That nerve-wracking moment familiar to Oscar nominees, when the sealed envelope is peeled open painfully slowly by whoever has the honour of presenting the award, a card withdrawn from said envelope at leisure, whereupon a broad grin is feigned, a long, languid lean in towards the microphone, then the announcement made.
“And the winner is… the Evelyn Grace Academy in Brixton.”
Watch the YouTube clip of the 2011 Stirling Prize [no currently available] and I swear you can hear boos and mumbles mixed in with the cheers. It wasn’t supposed to be like this. The online ‘people’s poll’ run by the Royal Institute of British Architects (RIBA) before the prize presentation proper in Rotherham had the Olympic velodrome as runaway winner with 62.9 per cent. Zaha Hadid’s school trailed home in fifth (out of six candidates) with a paltry 2.8 per cent. Just shows how much the public knows about architecture…
Hopkins is the company that won the bid to build the London velodrome back in 2007. For the design of a new building in the UK to be acclaimed from all sides at the outset was practically unheard of. For it to gain in popularity as the beautiful curved shape emerged on the skyline of east London amid other less well-received Olympic facilities was remarkable. Cycling is now so popular in this country that even its buildings can do no wrong.
I put it to Jonathan Watts, one of the velodrome’s architects with specific responsibility for the roof, that the evening in Rotherham must have smarted slightly. Was the train journey back to London a tad subdued? He smiles, just a little, but is too tactful to dish any dirt. “The Stirling Prize is the Oscars of architecture. The prize went to Zahir Hadid for a school building, which was a bit of a surprise and we were disappointed, but you have got to take these things in your stride, I guess. We got to build the velodrome, so we were quite happy with that.”
Prize or no prize – and the velodrome has won others, including an award for structural engineering excellence – Hopkins Architects are justifiably proud of the work and Watts is happy to spread the word. It is fitting that his area of expertise is the roof, as it is the defining aspect of the building’s design. For the velodrome to be saddled with a moniker borrowed from a potato-based snack may seem belittling, but I have to say, having stood on top of the thing, that calling it The Pringle is not too far wide of the mark shape-wise.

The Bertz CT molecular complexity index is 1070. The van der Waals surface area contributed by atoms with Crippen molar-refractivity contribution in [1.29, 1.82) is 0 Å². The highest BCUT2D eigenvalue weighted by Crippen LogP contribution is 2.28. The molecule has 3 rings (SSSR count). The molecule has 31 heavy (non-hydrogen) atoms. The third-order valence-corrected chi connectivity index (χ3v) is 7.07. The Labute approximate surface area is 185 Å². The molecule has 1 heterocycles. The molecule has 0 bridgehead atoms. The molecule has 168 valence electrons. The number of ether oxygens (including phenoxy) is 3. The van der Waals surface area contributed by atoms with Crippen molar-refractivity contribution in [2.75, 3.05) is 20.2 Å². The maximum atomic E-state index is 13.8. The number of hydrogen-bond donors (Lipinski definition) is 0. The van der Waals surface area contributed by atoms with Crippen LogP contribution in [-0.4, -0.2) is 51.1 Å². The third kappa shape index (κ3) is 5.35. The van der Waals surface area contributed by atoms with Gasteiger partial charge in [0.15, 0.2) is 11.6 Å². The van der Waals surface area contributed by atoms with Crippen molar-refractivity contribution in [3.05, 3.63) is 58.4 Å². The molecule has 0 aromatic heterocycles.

Back at ground level looking up, it echoes the track within – albeit at 90 degrees to the direction logic suggests the 250-metre track might run. Inspiration for overall design, Watts says, came from “the evolution of the bicycle, and the dynamism and movement of track cycling itself.”
No architectural qualifications are needed to stand back, admire the form of this building, and appreciate what Watts is saying. Ascend the steps to concourse level and a swathe of red cedar timber cladding – which will weather and darken over time, Watts assures me – arcs above your head.
Glass runs the entire way around the concourse, with the structure above seemingly unsupported, giving the interior that rare commodity for a velodrome: natural daylight. Step inside, look up, and eight long strips of clear roof panels aid the concourse level glazing, reducing dependency on artificial lighting, all part of the energy efficiency conditions set by the Olympic Development Agency.
If spectators at the World Cup in February, the first event to be held on the new track, wondered why they were a tad warm it is because the riders’ needs come first. Record-breaking times demand certain atmospheric conditions. And judging by the four world records that fell over the four days of racing, the architects have got this aspect right too.
“Normally, for general public use, you would want it to be 18-26 degrees with good air movement so it feels really comfortable,” Watts explains. “But for Olympic and top-level competition, you want between 24-28 degrees with no air movement, and high lux [light] levels for high definition TV. Draughts and air temperature have a big bearing on times, but that is only 20 days of the year. You have to design for both of these scenarios.”
Sir Chris Hoy’s input proved useful for seating arrangements. The surge in crowd noise on tracks like Manchester as riders hit the straights is noticeable to competitors and spectators alike. Hoy’s suggestion to wrap the entire track with seating will give a consistent wall of sound when Olympic racing commences in August, with that low-slung roof helping keep the atmosphere intimate but, importantly, loud.